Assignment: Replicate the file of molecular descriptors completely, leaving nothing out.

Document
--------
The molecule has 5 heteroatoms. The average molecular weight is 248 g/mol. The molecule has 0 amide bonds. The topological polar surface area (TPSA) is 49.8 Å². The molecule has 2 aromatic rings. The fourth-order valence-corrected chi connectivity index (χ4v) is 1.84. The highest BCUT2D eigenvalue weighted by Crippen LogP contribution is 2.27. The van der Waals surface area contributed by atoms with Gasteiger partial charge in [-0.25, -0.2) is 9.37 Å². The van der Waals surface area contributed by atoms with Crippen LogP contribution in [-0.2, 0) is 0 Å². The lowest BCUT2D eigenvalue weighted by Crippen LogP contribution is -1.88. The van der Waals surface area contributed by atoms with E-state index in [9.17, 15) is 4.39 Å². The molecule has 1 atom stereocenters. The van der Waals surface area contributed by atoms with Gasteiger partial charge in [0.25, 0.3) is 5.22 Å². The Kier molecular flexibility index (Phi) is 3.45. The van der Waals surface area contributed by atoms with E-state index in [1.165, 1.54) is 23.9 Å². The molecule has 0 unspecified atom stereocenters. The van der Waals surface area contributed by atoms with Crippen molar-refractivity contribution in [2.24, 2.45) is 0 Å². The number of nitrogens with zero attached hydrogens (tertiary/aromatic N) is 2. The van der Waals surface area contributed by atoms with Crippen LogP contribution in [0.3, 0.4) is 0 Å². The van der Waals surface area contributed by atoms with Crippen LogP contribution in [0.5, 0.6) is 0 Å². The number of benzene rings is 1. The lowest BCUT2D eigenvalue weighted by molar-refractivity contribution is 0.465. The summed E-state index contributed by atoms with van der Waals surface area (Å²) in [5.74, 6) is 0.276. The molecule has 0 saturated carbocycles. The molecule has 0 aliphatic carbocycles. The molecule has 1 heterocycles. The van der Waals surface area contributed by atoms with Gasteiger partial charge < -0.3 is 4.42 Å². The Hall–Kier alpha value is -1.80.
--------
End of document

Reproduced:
The molecule has 5 heteroatoms. The average molecular weight is 248 g/mol. The molecule has 0 amide bonds. The topological polar surface area (TPSA) is 49.8 Å². The molecule has 2 aromatic rings. The fourth-order valence-corrected chi connectivity index (χ4v) is 1.84. The highest BCUT2D eigenvalue weighted by Crippen LogP contribution is 2.27. The van der Waals surface area contributed by atoms with Gasteiger partial charge in [-0.25, -0.2) is 9.37 Å². The van der Waals surface area contributed by atoms with Crippen LogP contribution in [-0.2, 0) is 0 Å². The lowest BCUT2D eigenvalue weighted by Crippen LogP contribution is -1.88. The van der Waals surface area contributed by atoms with E-state index in [9.17, 15) is 4.39 Å². The molecule has 1 atom stereocenters. The van der Waals surface area contributed by atoms with Gasteiger partial charge in [0.25, 0.3) is 5.22 Å². The Kier molecular flexibility index (Phi) is 3.45. The van der Waals surface area contributed by atoms with E-state index in [1.165, 1.54) is 23.9 Å². The molecule has 0 unspecified atom stereocenters. The van der Waals surface area contributed by atoms with Crippen molar-refractivity contribution in [2.24, 2.45) is 0 Å². The number of nitrogens with zero attached hydrogens (tertiary/aromatic N) is 2. The van der Waals surface area contributed by atoms with Crippen LogP contribution in [0.3, 0.4) is 0 Å². The van der Waals surface area contributed by atoms with Crippen LogP contribution in [0.5, 0.6) is 0 Å². The number of benzene rings is 1. The lowest BCUT2D eigenvalue weighted by molar-refractivity contribution is 0.465. The summed E-state index contributed by atoms with van der Waals surface area (Å²) in [5.74, 6) is 0.276. The molecule has 0 saturated carbocycles. The molecule has 0 aliphatic carbocycles. The molecule has 1 heterocycles. The van der Waals surface area contributed by atoms with Gasteiger partial charge < -0.3 is 4.42 Å². The Hall–Kier alpha value is -1.80.